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Podoceridae Amphipods of Tropical Australia

Podoceridae Amphipods of Tropical Australia

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Australian Museum science is reely accessible online atwww.australianmuseum.net.au/Scientifc-Publications6 College Street, Sydney NSW 2010, Australia
nature culture
Hughes, L. E., 2013. Podoceridae of tropical Australia (Peracarida: Amphipoda).
Records of the Australian Museum
65(1): 1–37. [Published inprint and online 12 June 2013].http://dx.doi.org/10.3853/j.2201-4349.65.2013.1592ISSN 0067-1975 (print), ISSN 2201-4349 (online)Published by the Australian Museum, Sydney 
© The Author, 2013. Journal compilation © Australian Museum, Sydney, 2013
 Records of the Australian Museum
65 (1): 1–37 (2013)ISSN 0067-1975 print, ISSN 2201-4349 onlinehttp://dx.doi.org/10.3853/j.2201-4349.65.2013.1592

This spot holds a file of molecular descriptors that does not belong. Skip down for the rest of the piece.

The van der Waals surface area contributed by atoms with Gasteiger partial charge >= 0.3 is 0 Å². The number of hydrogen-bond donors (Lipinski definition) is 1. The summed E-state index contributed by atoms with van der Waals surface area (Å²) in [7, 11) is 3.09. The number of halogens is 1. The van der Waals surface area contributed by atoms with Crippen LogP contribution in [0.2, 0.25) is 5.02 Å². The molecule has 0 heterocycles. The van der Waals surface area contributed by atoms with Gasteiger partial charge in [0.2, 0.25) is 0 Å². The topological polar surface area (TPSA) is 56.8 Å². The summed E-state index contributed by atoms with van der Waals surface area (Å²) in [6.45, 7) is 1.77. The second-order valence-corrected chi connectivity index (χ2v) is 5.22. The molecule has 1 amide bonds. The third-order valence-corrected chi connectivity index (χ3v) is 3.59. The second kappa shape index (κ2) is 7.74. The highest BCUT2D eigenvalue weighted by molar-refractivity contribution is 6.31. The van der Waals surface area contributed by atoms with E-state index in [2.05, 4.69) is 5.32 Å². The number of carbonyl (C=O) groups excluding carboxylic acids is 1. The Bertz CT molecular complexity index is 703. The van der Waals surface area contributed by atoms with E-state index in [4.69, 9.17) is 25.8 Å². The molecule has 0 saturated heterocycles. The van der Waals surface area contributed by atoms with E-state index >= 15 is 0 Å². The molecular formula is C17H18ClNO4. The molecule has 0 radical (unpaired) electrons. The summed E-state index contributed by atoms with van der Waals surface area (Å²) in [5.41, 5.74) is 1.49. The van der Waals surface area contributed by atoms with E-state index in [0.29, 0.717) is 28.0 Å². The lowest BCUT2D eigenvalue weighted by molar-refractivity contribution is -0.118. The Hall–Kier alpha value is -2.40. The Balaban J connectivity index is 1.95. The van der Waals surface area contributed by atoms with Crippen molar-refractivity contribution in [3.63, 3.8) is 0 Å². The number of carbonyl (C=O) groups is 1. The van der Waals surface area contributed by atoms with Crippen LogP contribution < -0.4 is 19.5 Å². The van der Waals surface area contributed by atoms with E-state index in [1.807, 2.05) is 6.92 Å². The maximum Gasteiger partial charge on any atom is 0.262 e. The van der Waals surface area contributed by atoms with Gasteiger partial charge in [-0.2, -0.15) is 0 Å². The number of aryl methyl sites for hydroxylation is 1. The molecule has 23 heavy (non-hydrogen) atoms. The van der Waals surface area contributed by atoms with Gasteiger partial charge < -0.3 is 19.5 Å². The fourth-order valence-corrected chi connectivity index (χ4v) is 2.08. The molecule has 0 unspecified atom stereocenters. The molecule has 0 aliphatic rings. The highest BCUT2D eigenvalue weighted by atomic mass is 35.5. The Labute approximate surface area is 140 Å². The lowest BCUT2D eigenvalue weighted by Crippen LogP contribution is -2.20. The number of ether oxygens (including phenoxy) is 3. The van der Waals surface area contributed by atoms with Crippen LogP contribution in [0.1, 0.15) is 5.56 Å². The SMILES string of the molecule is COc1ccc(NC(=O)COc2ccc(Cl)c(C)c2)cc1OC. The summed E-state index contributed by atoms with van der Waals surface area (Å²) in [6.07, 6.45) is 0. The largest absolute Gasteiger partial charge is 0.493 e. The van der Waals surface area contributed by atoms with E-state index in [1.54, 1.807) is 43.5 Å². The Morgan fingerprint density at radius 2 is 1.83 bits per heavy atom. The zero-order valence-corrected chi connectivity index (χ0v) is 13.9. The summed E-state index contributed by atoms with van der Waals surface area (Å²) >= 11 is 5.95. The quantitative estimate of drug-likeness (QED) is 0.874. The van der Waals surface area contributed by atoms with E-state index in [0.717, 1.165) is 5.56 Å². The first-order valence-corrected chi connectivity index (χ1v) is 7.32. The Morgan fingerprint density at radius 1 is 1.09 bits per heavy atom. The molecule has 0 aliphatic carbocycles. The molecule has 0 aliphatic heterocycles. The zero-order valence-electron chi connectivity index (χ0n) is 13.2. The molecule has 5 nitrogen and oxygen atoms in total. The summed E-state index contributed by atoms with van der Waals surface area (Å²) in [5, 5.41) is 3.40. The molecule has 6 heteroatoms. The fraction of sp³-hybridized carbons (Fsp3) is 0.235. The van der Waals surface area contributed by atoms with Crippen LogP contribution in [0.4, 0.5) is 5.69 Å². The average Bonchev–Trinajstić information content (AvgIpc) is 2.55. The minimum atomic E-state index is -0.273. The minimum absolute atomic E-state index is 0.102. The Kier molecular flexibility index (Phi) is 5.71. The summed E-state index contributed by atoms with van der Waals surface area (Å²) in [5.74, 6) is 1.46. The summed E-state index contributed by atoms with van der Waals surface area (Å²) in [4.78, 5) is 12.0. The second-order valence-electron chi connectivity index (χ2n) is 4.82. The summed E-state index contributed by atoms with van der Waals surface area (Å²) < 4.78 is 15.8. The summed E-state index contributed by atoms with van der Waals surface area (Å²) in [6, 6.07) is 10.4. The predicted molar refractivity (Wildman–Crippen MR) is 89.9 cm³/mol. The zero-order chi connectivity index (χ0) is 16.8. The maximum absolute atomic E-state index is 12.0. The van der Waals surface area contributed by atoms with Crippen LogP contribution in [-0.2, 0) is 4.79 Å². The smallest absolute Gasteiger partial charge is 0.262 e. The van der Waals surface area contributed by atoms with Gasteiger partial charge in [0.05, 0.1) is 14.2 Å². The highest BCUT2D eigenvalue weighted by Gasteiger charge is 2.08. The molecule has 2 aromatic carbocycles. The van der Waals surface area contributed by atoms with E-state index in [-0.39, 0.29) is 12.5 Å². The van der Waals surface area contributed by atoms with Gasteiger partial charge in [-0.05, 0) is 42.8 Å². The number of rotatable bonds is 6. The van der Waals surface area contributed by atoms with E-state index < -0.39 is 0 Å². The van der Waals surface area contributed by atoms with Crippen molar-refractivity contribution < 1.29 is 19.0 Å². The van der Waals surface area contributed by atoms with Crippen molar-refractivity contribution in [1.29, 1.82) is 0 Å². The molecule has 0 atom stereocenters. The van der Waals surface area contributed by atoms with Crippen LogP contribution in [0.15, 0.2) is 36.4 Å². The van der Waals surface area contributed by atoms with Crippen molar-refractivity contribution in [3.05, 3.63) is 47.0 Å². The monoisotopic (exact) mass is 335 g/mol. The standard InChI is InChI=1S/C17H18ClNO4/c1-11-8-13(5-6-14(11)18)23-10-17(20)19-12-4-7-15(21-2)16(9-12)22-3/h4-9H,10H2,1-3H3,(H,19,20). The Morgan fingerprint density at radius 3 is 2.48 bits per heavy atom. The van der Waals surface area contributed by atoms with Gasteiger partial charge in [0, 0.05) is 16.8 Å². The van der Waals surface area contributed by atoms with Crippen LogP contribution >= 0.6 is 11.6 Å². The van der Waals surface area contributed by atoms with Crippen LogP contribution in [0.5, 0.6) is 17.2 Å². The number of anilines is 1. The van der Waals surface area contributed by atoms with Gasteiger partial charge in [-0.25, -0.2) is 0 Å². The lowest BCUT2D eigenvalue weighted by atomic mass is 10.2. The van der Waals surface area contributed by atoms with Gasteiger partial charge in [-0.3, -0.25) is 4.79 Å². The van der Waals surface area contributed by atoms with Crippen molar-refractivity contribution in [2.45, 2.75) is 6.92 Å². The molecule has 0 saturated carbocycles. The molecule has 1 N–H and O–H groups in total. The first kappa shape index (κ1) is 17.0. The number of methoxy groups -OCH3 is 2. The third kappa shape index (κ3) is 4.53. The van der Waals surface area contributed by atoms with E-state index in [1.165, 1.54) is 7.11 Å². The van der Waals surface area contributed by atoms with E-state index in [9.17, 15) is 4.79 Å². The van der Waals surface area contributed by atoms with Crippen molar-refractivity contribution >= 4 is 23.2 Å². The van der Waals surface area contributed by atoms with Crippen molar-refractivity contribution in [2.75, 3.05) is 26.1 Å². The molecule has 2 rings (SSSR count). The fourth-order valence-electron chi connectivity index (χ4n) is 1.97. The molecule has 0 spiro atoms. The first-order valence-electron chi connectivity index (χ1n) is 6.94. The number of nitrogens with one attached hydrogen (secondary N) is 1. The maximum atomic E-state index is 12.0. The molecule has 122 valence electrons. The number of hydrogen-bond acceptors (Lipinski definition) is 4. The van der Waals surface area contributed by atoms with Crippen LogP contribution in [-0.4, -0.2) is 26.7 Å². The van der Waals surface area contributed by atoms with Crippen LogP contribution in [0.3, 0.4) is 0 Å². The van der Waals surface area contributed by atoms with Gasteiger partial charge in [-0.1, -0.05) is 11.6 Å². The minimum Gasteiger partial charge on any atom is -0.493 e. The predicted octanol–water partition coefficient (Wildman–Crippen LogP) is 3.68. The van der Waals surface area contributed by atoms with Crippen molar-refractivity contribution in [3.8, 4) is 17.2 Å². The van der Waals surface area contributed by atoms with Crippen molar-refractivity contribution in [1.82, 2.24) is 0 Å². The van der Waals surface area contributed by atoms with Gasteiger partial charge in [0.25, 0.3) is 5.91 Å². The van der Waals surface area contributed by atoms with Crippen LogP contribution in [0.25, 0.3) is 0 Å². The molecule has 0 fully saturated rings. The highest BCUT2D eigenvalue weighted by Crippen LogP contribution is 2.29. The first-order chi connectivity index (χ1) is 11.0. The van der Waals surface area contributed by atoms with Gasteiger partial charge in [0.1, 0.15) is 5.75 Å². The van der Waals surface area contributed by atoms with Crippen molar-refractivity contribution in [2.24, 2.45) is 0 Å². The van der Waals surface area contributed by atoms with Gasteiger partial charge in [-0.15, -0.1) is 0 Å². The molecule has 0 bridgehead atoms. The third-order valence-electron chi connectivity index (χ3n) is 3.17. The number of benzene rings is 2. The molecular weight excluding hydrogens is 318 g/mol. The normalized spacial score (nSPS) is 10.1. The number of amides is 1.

Podoceridae of Tropical Australia(Peracarida: Amphipoda)
L. E. H
Australian Museum, 6 College Street, Sydney New South Wales 2010, Australialauren.hughes@austmus.gov.au
. Thirteen taxa in the family Podoceridae are reported from tropical Australia, including six newspecies and four new records.
 Podocerus hanapepe
J. L. Barnard, 1970,
 P. talegus lawai
J. L. Barnard,1970,
 P. walkeri
Rabindranath, 1972
 P. zeylanicus
(Walker, 1904) are reported from Australia for the
rst time. New distribution records are provided for 
 P. crenulatus
Myers, 1985,
 P. lobatus
(Haswell, 1885)and
 Laetmatophilus dabberi
Barnard & Drummond, 1981. The six new species
 Podocerus clavicarius
 P. ferreus
sp. nov.,
 P. miscix
sp. nov.,
 P. orontes
sp. nov.,
 P. rockingham
sp. nov., and
 L. triceratops
 sp. nov. are described.